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It's very easy to forget that Chelsea were the champions of one of the most competitive leagues in the world earlier this year. Right now, there's very little fight in them at all. They went to Old Trafford in meek mood, daring to attack only when their hosts inadvertently left themselves open. For most of the night they sat deep, stood off and simply hoped that they would be able to hold out. Guus Hiddink's plan worked to an extent, but it's not the mentality you expect of champions. At the halfway stage, they are just three points clear of the drop zone and it's easy to see why.
There must have been several moments this season when Nemanja Matic has concluded that things really couldn't get any worse, and yet he always finds new depths to plumb. A crushing disappointment in defensive terms this season, Matic mixed it up on Monday night with a display of spectacular uselessness at the other end, blazing high and wide when he was put clean through on goal. Sixty seconds later, he was granted a chance to make amends, only to drag his second shot well wide. Maybe 2016 will turn out better.
In so many ways, Everton are a marvellous football team. They've spent their relatively limited resources well, they've been brave enough to blood their youngsters and they play football in a manner that's as easy on the eye as it is hard to execute. And yet when it comes to the small matter of actually winning football matches, they're profoundly irritating. Roberto Martinez's side have managed just one win in their last six games, a bad enough record at the best of times but appalling given that the opposition were Bournemouth, Crystal Palace, Norwich, Leicester, Newcastle and Stoke. They should be in the top six by now.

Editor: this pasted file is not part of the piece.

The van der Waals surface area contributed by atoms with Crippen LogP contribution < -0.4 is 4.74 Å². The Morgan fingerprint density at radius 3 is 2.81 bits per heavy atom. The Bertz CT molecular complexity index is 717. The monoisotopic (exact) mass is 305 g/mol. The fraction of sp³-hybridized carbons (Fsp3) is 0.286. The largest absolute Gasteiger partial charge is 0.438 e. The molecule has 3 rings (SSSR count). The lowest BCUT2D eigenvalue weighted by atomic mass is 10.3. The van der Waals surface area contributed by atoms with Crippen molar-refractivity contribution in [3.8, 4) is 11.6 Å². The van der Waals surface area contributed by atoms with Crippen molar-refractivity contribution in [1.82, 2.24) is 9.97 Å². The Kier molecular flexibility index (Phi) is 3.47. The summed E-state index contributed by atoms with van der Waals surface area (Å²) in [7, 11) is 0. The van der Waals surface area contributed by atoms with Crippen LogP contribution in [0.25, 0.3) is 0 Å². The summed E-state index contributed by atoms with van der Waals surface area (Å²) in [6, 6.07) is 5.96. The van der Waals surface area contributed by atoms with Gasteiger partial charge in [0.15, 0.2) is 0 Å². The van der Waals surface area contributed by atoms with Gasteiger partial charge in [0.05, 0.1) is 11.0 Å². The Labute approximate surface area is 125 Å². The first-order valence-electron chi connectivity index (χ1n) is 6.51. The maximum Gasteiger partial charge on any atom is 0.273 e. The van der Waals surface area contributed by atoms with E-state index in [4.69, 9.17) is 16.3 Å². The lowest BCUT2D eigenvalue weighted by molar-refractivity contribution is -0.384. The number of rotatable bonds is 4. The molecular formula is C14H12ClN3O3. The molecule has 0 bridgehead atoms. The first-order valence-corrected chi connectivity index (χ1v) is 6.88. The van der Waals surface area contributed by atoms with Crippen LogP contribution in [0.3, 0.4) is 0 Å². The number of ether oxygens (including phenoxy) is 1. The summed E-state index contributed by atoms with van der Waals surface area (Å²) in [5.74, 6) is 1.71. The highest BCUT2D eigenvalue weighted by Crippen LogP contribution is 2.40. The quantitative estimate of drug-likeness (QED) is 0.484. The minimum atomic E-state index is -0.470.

How swiftly those back-to-back victories over Liverpool and Spurs have passed into memory. Newcastle United are deep in the drop zone again after a pointless post-Christmas period. Owner Mike Ashley was right to back Steve McClaren earlier in the season when it was far too early to assess his performance, but we're at the halfway stage of the season now and with no discernible improvement. He must find a way to coax better performances out of these players. Ashley likes money and there's plenty of it on the way via the new TV deal. This would not be a good time to be relegated.
Heaven helps those who help themselves and so the angels will have little time for Aston Villa in 2016. What was Micah Richards doing when he left Jonny Howson clear for the first goal? What was everyone doing when Dieumerci Mbokani was able to gallop into acres of space for the second goal? What was going on when... oh you know what? Forget it. There's no point. They're done. If Remi Garde has any sense, he'll sneak out in the middle of the night, edit his CV accordingly and do his best to pretend that this never happened.
Iain Macintosh covers the Premier League and Champions League for ESPN FC. Follow him on Twitter @IainMacintosh.